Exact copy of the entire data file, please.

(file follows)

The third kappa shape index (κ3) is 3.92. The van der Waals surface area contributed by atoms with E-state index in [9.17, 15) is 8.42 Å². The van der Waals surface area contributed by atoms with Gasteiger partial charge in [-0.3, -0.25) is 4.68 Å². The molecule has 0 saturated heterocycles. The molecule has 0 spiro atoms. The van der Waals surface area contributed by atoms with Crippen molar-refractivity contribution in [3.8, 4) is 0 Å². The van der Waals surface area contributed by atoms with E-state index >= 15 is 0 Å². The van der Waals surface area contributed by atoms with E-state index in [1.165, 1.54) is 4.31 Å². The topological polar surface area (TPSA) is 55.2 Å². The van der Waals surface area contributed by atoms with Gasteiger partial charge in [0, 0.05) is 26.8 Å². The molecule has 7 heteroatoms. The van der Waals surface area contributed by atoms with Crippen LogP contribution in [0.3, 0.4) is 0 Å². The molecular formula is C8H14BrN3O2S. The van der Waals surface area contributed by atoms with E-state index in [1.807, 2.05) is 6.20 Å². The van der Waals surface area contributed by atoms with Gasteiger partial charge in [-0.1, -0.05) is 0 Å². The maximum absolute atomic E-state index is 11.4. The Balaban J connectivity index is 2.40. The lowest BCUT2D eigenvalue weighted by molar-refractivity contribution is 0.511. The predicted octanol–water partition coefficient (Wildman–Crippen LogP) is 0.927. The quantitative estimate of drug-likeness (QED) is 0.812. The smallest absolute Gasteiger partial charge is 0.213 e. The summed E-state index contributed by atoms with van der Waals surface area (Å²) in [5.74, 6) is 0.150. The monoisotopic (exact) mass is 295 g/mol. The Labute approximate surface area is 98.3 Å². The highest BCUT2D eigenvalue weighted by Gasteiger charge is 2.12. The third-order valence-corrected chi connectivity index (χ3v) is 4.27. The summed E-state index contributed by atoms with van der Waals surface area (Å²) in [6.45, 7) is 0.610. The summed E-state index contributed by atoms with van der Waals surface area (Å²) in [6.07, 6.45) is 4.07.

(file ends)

The third kappa shape index (κ3) is 3.92. The van der Waals surface area contributed by atoms with E-state index in [9.17, 15) is 8.42 Å². The van der Waals surface area contributed by atoms with Gasteiger partial charge in [-0.3, -0.25) is 4.68 Å². The molecule has 0 saturated heterocycles. The molecule has 0 spiro atoms. The van der Waals surface area contributed by atoms with Crippen molar-refractivity contribution in [3.8, 4) is 0 Å². The van der Waals surface area contributed by atoms with E-state index >= 15 is 0 Å². The van der Waals surface area contributed by atoms with E-state index in [1.165, 1.54) is 4.31 Å². The topological polar surface area (TPSA) is 55.2 Å². The van der Waals surface area contributed by atoms with Gasteiger partial charge in [0, 0.05) is 26.8 Å². The molecule has 7 heteroatoms. The van der Waals surface area contributed by atoms with Crippen LogP contribution in [0.3, 0.4) is 0 Å². The molecular formula is C8H14BrN3O2S. The van der Waals surface area contributed by atoms with E-state index in [1.807, 2.05) is 6.20 Å². The van der Waals surface area contributed by atoms with Gasteiger partial charge in [-0.1, -0.05) is 0 Å². The maximum absolute atomic E-state index is 11.4. The Balaban J connectivity index is 2.40. The lowest BCUT2D eigenvalue weighted by molar-refractivity contribution is 0.511. The predicted octanol–water partition coefficient (Wildman–Crippen LogP) is 0.927. The quantitative estimate of drug-likeness (QED) is 0.812. The smallest absolute Gasteiger partial charge is 0.213 e. The summed E-state index contributed by atoms with van der Waals surface area (Å²) in [5.74, 6) is 0.150. The monoisotopic (exact) mass is 295 g/mol. The Labute approximate surface area is 98.3 Å². The highest BCUT2D eigenvalue weighted by Gasteiger charge is 2.12. The third-order valence-corrected chi connectivity index (χ3v) is 4.27. The summed E-state index contributed by atoms with van der Waals surface area (Å²) in [6.45, 7) is 0.610. The summed E-state index contributed by atoms with van der Waals surface area (Å²) in [6.07, 6.45) is 4.07.